Everyone grieves differently. Some people cry and some people do not. Some people need to distract themselves and some people need to face things head on. Some people take a long time to process and some people can resume normal activity shortly afterward.
So when one of my sorority sisters passed away this past weekend, these various grieving processes were present throughout all 50+ girls in my pledge class.
Dealing with the death of such an amazing young woman is extremely difficult for her family, close friends, and even people who just knew her in passing. Especially when it is sudden, many people experience shock and denial. It is hard to ignore the stigma that surrounds the grieving process which is that there is a "right" way to grieve when there isn't.
It's okay to cry if you did not know her, and it's acceptable not to cry if you were related to her in any way. I can confidently say that what helped me the most during this difficult time was the sisterhood embedded between my friends and me.
I have best friends from high school, and I have a sister, but nothing is quite like having a group of best friends who are also your sisters to support you whenever you need it most.
I spent this past weekend crying, laughing, eating, and crying some more with my sisters.
They slept in my twin bed with me when I didn't want to sleep alone. They stayed up all night waiting for me to wake up so I didn't have to discover the death of our pledge sister alone. They went on walks with me when I needed fresh air. They picked up the phone when I needed to talk...every time. Even though we have known each other for less than a year, I can count on them like I've never counted on anyone before.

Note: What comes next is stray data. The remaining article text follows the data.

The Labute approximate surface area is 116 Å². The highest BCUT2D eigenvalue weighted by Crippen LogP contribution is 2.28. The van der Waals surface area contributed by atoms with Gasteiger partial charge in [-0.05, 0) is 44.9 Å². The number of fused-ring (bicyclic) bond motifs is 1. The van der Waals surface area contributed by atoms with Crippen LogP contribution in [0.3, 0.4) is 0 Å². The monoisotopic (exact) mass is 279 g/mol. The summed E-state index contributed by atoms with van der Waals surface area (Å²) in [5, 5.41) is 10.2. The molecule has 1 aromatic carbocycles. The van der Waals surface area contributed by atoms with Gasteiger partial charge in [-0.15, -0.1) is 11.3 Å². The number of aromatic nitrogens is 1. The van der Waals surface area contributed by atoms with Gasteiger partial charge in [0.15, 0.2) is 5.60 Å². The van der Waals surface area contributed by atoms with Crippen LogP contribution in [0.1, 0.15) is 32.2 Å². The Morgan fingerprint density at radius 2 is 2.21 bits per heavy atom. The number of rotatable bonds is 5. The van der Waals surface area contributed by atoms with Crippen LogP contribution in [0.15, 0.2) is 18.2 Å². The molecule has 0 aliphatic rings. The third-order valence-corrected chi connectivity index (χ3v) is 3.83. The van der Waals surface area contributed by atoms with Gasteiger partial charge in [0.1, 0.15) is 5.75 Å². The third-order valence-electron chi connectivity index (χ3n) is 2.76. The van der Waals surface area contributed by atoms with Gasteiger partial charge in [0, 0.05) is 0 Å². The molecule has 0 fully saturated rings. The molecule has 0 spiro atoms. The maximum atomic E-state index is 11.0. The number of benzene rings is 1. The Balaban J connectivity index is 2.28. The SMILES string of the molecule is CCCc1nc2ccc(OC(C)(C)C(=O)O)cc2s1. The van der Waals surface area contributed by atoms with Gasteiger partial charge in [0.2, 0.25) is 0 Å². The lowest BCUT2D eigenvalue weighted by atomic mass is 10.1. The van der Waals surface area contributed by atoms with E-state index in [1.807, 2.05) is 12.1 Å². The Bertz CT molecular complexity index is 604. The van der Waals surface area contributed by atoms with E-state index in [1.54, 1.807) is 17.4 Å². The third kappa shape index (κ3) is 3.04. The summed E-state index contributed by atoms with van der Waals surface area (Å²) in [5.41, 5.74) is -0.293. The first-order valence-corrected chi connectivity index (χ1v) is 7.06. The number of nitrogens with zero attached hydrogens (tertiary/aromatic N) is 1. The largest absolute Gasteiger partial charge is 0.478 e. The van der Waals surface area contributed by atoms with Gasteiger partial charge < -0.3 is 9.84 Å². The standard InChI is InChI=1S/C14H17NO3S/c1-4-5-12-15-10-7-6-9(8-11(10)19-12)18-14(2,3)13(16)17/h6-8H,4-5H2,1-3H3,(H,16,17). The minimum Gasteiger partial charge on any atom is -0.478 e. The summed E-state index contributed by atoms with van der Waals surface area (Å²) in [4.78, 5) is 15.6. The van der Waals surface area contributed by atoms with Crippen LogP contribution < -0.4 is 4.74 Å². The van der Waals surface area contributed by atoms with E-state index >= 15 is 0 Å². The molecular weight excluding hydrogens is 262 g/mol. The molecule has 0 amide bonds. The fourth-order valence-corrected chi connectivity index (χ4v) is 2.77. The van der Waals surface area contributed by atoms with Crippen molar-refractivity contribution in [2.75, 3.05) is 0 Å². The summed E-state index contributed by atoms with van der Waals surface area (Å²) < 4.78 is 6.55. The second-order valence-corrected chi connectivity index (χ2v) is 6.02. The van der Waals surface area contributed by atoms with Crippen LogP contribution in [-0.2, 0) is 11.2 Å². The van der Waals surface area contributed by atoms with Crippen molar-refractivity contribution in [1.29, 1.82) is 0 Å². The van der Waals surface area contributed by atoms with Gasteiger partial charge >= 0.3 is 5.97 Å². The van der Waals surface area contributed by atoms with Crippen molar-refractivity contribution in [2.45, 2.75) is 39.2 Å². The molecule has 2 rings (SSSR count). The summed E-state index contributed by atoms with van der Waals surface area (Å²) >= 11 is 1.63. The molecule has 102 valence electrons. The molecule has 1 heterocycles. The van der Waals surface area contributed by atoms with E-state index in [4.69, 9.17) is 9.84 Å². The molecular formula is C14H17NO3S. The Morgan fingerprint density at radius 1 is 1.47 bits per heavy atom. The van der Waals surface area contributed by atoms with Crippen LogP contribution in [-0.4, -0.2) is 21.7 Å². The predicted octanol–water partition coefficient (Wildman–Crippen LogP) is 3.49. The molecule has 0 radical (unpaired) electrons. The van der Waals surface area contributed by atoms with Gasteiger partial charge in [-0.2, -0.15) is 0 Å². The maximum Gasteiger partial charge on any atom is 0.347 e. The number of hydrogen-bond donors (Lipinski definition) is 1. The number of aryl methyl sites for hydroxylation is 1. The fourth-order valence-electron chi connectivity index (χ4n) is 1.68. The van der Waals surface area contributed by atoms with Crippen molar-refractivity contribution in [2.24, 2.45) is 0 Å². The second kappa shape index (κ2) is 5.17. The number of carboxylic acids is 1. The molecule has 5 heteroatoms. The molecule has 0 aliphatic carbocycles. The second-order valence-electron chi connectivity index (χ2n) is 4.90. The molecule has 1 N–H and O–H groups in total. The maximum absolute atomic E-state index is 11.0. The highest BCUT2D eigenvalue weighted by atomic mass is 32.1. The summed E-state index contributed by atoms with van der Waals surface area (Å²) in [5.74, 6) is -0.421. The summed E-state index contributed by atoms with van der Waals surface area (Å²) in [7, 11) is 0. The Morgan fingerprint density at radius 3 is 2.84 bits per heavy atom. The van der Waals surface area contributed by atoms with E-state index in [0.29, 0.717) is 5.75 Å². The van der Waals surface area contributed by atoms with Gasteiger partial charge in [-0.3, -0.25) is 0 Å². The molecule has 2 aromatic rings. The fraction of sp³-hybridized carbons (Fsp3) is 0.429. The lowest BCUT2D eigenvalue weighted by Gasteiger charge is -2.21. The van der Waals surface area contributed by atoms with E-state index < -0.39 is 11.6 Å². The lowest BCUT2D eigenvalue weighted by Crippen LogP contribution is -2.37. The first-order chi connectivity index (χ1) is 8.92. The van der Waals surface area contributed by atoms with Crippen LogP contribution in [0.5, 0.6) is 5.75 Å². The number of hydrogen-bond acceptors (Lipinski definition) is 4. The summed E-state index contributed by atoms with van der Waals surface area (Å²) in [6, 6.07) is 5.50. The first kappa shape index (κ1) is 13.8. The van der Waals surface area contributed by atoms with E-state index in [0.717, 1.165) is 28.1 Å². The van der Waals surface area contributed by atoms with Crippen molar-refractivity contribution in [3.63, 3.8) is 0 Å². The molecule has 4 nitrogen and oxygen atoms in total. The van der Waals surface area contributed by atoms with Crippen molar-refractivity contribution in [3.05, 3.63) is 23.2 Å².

It is wild to think that a society we pledged ourselves to in February can become the foundation for our relationships in college and in life. This weekend I learned that being part of a sorority is MUCH more than chapter meetings and cool clothes and date parties and even more than philanthropy events. It's about the bond between women who hold each other up when it feels like everything is crashing down on you. It's about people who motivate each other to be their best selves each and every day.
Without the people, without the women in this organization, there would be no organization. Entering the sorority is entering the sisterhood and the legacy of strong women who came before us.
As I sit here writing this (which is also a helpful coping mechanism) I know that my two sisters sitting with me, one my age and one not, would be there for me right now if I felt like I was going to faint or if I just needed help with homework. That is the power of sisterhood.